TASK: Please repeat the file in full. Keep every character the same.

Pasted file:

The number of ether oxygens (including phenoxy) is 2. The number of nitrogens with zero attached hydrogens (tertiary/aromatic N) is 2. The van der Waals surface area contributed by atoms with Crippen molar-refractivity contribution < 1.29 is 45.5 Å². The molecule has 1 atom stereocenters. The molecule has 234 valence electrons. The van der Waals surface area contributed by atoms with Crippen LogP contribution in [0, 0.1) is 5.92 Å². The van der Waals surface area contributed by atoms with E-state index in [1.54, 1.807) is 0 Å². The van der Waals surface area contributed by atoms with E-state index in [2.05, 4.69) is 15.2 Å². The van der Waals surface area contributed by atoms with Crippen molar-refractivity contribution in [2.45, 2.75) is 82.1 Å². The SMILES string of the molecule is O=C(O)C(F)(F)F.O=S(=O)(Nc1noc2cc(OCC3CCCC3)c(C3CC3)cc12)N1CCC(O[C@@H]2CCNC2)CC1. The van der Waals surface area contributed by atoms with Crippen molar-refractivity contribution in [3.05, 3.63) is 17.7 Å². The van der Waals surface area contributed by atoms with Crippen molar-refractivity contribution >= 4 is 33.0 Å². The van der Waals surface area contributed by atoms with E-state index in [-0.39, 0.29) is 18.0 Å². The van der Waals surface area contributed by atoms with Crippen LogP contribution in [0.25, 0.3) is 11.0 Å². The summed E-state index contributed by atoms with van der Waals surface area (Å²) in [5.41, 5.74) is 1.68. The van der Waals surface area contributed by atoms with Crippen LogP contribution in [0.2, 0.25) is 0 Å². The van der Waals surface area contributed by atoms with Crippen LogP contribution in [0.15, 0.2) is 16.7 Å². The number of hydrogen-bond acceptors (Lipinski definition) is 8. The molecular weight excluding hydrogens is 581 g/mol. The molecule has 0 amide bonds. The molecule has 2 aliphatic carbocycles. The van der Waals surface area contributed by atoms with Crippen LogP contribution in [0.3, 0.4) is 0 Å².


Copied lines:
The number of ether oxygens (including phenoxy) is 2. The number of nitrogens with zero attached hydrogens (tertiary/aromatic N) is 2. The van der Waals surface area contributed by atoms with Crippen molar-refractivity contribution < 1.29 is 45.5 Å². The molecule has 1 atom stereocenters. The molecule has 234 valence electrons. The van der Waals surface area contributed by atoms with Crippen LogP contribution in [0, 0.1) is 5.92 Å². The van der Waals surface area contributed by atoms with E-state index in [1.54, 1.807) is 0 Å². The van der Waals surface area contributed by atoms with E-state index in [2.05, 4.69) is 15.2 Å². The van der Waals surface area contributed by atoms with Crippen molar-refractivity contribution in [2.45, 2.75) is 82.1 Å². The SMILES string of the molecule is O=C(O)C(F)(F)F.O=S(=O)(Nc1noc2cc(OCC3CCCC3)c(C3CC3)cc12)N1CCC(O[C@@H]2CCNC2)CC1. The van der Waals surface area contributed by atoms with Crippen molar-refractivity contribution in [3.05, 3.63) is 17.7 Å². The van der Waals surface area contributed by atoms with Crippen molar-refractivity contribution >= 4 is 33.0 Å². The van der Waals surface area contributed by atoms with E-state index in [-0.39, 0.29) is 18.0 Å². The van der Waals surface area contributed by atoms with Crippen LogP contribution in [0.25, 0.3) is 11.0 Å². The summed E-state index contributed by atoms with van der Waals surface area (Å²) in [5.41, 5.74) is 1.68. The van der Waals surface area contributed by atoms with Crippen LogP contribution in [0.2, 0.25) is 0 Å². The van der Waals surface area contributed by atoms with Crippen LogP contribution in [0.15, 0.2) is 16.7 Å². The number of hydrogen-bond acceptors (Lipinski definition) is 8. The molecular weight excluding hydrogens is 581 g/mol. The molecule has 0 amide bonds. The molecule has 2 aliphatic carbocycles. The van der Waals surface area contributed by atoms with Crippen LogP contribution in [0.3, 0.4) is 0 Å².